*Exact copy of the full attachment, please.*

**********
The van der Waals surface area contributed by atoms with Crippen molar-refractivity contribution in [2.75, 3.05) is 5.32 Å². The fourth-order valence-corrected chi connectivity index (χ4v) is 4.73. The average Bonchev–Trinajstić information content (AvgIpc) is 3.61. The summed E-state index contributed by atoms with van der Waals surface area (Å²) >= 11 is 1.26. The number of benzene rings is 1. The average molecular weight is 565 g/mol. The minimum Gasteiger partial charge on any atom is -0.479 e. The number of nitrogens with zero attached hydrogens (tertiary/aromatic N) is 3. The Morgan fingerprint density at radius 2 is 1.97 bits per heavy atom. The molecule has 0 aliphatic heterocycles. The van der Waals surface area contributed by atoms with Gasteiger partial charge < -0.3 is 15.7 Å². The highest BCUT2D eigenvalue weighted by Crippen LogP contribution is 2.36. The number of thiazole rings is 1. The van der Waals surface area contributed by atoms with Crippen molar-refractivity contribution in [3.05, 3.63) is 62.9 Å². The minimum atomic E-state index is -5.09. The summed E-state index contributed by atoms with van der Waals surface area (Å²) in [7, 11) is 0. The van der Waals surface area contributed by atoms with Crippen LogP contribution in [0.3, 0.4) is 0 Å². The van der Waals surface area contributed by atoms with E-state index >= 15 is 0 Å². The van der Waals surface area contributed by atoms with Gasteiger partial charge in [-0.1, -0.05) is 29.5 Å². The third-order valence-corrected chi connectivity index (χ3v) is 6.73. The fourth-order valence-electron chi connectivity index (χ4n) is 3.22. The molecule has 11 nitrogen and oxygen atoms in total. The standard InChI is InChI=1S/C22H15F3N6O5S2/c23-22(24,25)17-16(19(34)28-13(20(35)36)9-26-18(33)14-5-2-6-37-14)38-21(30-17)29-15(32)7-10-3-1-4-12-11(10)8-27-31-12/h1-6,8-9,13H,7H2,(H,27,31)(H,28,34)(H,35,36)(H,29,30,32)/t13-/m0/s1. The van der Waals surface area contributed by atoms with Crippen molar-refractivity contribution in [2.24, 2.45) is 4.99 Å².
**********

The van der Waals surface area contributed by atoms with Crippen molar-refractivity contribution in [2.75, 3.05) is 5.32 Å². The fourth-order valence-corrected chi connectivity index (χ4v) is 4.73. The average Bonchev–Trinajstić information content (AvgIpc) is 3.61. The summed E-state index contributed by atoms with van der Waals surface area (Å²) >= 11 is 1.26. The number of benzene rings is 1. The average molecular weight is 565 g/mol. The minimum Gasteiger partial charge on any atom is -0.479 e. The number of nitrogens with zero attached hydrogens (tertiary/aromatic N) is 3. The Morgan fingerprint density at radius 2 is 1.97 bits per heavy atom. The molecule has 0 aliphatic heterocycles. The van der Waals surface area contributed by atoms with Gasteiger partial charge < -0.3 is 15.7 Å². The highest BCUT2D eigenvalue weighted by Crippen LogP contribution is 2.36. The number of thiazole rings is 1. The van der Waals surface area contributed by atoms with Crippen molar-refractivity contribution in [3.05, 3.63) is 62.9 Å². The minimum atomic E-state index is -5.09. The summed E-state index contributed by atoms with van der Waals surface area (Å²) in [7, 11) is 0. The van der Waals surface area contributed by atoms with Crippen LogP contribution in [0.3, 0.4) is 0 Å². The van der Waals surface area contributed by atoms with E-state index >= 15 is 0 Å². The van der Waals surface area contributed by atoms with Gasteiger partial charge in [-0.1, -0.05) is 29.5 Å². The third-order valence-corrected chi connectivity index (χ3v) is 6.73. The fourth-order valence-electron chi connectivity index (χ4n) is 3.22. The molecule has 11 nitrogen and oxygen atoms in total. The standard InChI is InChI=1S/C22H15F3N6O5S2/c23-22(24,25)17-16(19(34)28-13(20(35)36)9-26-18(33)14-5-2-6-37-14)38-21(30-17)29-15(32)7-10-3-1-4-12-11(10)8-27-31-12/h1-6,8-9,13H,7H2,(H,27,31)(H,28,34)(H,35,36)(H,29,30,32)/t13-/m0/s1. The van der Waals surface area contributed by atoms with Crippen molar-refractivity contribution in [2.24, 2.45) is 4.99 Å².